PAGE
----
By Rachel Gardner
We all want our lives to be neat and pretty. We want easy. We want fun. We want happy. We want everything. But life doesn’t work that way now does it? Life is messy and scary and abrasive. There is ebb and flow in all we do: our friendships and relationships, where we live and work, and who we are.
Over the past few years I have experienced some powerful moments of rejection, from social groups in college, co-workers, and even friends. They were, and are, extremely difficult to recall and leave me with burdensome feelings of shame, guilt, and inadequacy.
I am learning (because, trust me, I don’t have it all figured out) that we can’t be everything for everyone, nor can we meet the unreasonably high expectations we create. Thankfully I have fellow believers and friends who talk through these feelings with me and remind me of what Scripture says is true.
Jesus said, “Come to me all who are weary and burdened and I will give you rest” (Matthew 11:28). I don’t know about you, but there are times the burdens seem so crushing, and I just don’t know how to shake them off.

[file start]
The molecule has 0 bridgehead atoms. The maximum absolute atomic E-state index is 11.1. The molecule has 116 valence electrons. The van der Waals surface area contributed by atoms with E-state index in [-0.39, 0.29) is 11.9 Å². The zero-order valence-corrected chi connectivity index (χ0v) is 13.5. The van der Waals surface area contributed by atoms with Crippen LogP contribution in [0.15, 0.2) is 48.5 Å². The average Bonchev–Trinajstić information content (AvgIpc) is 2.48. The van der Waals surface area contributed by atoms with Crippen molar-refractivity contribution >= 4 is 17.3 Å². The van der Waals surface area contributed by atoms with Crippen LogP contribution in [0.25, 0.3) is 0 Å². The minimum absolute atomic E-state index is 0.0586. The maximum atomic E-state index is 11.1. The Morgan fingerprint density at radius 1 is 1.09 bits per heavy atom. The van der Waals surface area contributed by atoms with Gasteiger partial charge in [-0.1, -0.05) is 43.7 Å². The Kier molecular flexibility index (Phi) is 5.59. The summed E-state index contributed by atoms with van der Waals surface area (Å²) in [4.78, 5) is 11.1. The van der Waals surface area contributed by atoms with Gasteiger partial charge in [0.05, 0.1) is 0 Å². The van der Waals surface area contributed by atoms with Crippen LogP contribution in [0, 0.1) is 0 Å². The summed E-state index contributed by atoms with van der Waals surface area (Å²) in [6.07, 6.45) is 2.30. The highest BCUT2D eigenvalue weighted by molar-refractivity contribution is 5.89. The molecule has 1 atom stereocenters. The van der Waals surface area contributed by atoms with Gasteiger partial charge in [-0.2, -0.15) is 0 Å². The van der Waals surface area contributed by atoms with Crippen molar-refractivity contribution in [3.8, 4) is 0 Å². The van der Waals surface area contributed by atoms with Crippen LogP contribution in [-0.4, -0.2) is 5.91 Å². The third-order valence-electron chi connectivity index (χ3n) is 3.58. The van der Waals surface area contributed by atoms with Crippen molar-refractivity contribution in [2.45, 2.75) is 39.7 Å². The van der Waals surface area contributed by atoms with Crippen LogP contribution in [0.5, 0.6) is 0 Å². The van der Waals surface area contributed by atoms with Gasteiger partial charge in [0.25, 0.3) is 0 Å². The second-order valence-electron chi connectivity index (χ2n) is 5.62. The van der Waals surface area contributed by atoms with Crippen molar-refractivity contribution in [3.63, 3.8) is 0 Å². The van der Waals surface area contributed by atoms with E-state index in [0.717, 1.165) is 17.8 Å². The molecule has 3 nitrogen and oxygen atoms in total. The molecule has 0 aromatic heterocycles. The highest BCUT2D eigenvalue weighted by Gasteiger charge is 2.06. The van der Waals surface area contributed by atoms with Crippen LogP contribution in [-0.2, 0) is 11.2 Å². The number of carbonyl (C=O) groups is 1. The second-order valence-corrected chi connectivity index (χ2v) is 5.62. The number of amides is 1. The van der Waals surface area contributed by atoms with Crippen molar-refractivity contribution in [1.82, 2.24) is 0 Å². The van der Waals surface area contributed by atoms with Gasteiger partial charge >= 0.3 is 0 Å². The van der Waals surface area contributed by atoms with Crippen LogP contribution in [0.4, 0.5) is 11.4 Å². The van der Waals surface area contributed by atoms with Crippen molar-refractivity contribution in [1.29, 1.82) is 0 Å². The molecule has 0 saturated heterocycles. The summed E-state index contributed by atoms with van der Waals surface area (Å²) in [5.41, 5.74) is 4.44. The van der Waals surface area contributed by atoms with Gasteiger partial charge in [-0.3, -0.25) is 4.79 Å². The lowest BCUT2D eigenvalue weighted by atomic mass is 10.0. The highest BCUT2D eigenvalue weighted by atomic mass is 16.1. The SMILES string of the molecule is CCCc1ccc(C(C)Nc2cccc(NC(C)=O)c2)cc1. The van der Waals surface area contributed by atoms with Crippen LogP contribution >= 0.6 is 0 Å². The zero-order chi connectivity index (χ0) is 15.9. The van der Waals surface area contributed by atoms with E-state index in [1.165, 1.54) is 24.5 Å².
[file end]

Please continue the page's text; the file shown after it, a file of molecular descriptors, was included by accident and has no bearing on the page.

And perhaps that’s the point. It’s in this place of helplessness that I come to realize only God can lift those burdens for me.
One of my absolute favorite passages in the Bible that brings me to my knees (literally and figuratively) is Hebrews 4:16: “Let us then with confidence draw near to the throne of grace, that we may receive mercy and find grace to help in time of need.”
We have no need to shy away from coming to God with our brokenness, shame, or any other feelings on the scale from happy to sad. He waits to bestow grace and mercy upon us when we’re hurting if only we choose to turn to Him and not our own perceived strength. May we remind ourselves of this gift and rejoice in the blessing.
“For by grace you have been saved through faith. And this is not your own doing; it is the gift of God, not a result of works, so that no one may boast” (Ephesians 2:8-9).
God is the giver of many gifts, grace being the greatest of them. Grace is His gift that we simply reap the benefits of should we choose to accept it. When we accept God’s grace, He frees us. We no longer have to wade around in the mire of those burdens.
If Jesus shows us that type of selfless love, the kind that gives grace upon grace (John 1:16), we should remind ourselves of this grace when we fall short, so that we don’t feel trapped by failure, but rather relish in the fact that Christ forgives us, knows we fail, but fiercely loves us still. So, friends, let’s draw near to the throne of grace.